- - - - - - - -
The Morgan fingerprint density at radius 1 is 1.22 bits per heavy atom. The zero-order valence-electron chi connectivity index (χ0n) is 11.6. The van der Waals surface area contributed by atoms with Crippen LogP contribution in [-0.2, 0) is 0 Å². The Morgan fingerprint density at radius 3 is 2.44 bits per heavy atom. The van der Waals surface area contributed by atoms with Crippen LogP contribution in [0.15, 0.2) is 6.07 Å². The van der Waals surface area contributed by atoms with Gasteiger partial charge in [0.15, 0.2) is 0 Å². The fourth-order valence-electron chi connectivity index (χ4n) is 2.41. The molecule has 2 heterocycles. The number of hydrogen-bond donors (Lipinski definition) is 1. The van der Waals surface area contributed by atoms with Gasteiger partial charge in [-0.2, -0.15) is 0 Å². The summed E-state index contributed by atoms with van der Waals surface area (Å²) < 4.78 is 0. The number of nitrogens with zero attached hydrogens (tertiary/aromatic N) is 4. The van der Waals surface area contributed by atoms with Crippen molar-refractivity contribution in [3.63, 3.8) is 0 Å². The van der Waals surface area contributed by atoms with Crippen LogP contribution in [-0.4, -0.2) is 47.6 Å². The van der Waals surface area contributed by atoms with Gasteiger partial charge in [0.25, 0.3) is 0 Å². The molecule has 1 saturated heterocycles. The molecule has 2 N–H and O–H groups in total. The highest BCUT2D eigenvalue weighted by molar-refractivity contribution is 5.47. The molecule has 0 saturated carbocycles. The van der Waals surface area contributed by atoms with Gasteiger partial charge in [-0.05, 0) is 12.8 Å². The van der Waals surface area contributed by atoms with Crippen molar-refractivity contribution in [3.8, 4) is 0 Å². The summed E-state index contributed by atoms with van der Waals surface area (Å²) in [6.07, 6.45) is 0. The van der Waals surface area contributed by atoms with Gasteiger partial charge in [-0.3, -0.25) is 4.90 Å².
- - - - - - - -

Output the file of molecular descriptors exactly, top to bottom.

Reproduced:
The Morgan fingerprint density at radius 1 is 1.22 bits per heavy atom. The zero-order valence-electron chi connectivity index (χ0n) is 11.6. The van der Waals surface area contributed by atoms with Crippen LogP contribution in [-0.2, 0) is 0 Å². The Morgan fingerprint density at radius 3 is 2.44 bits per heavy atom. The van der Waals surface area contributed by atoms with Crippen LogP contribution in [0.15, 0.2) is 6.07 Å². The van der Waals surface area contributed by atoms with Gasteiger partial charge in [0.15, 0.2) is 0 Å². The fourth-order valence-electron chi connectivity index (χ4n) is 2.41. The molecule has 2 heterocycles. The number of hydrogen-bond donors (Lipinski definition) is 1. The van der Waals surface area contributed by atoms with Gasteiger partial charge in [-0.2, -0.15) is 0 Å². The summed E-state index contributed by atoms with van der Waals surface area (Å²) < 4.78 is 0. The number of nitrogens with zero attached hydrogens (tertiary/aromatic N) is 4. The van der Waals surface area contributed by atoms with Crippen molar-refractivity contribution in [3.63, 3.8) is 0 Å². The van der Waals surface area contributed by atoms with Crippen LogP contribution in [-0.4, -0.2) is 47.6 Å². The van der Waals surface area contributed by atoms with Gasteiger partial charge in [0.25, 0.3) is 0 Å². The molecule has 1 saturated heterocycles. The molecule has 2 N–H and O–H groups in total. The highest BCUT2D eigenvalue weighted by molar-refractivity contribution is 5.47. The molecule has 0 saturated carbocycles. The van der Waals surface area contributed by atoms with Gasteiger partial charge in [-0.05, 0) is 12.8 Å². The van der Waals surface area contributed by atoms with Crippen molar-refractivity contribution in [3.8, 4) is 0 Å². The summed E-state index contributed by atoms with van der Waals surface area (Å²) in [6.07, 6.45) is 0. The van der Waals surface area contributed by atoms with Gasteiger partial charge in [-0.3, -0.25) is 4.90 Å².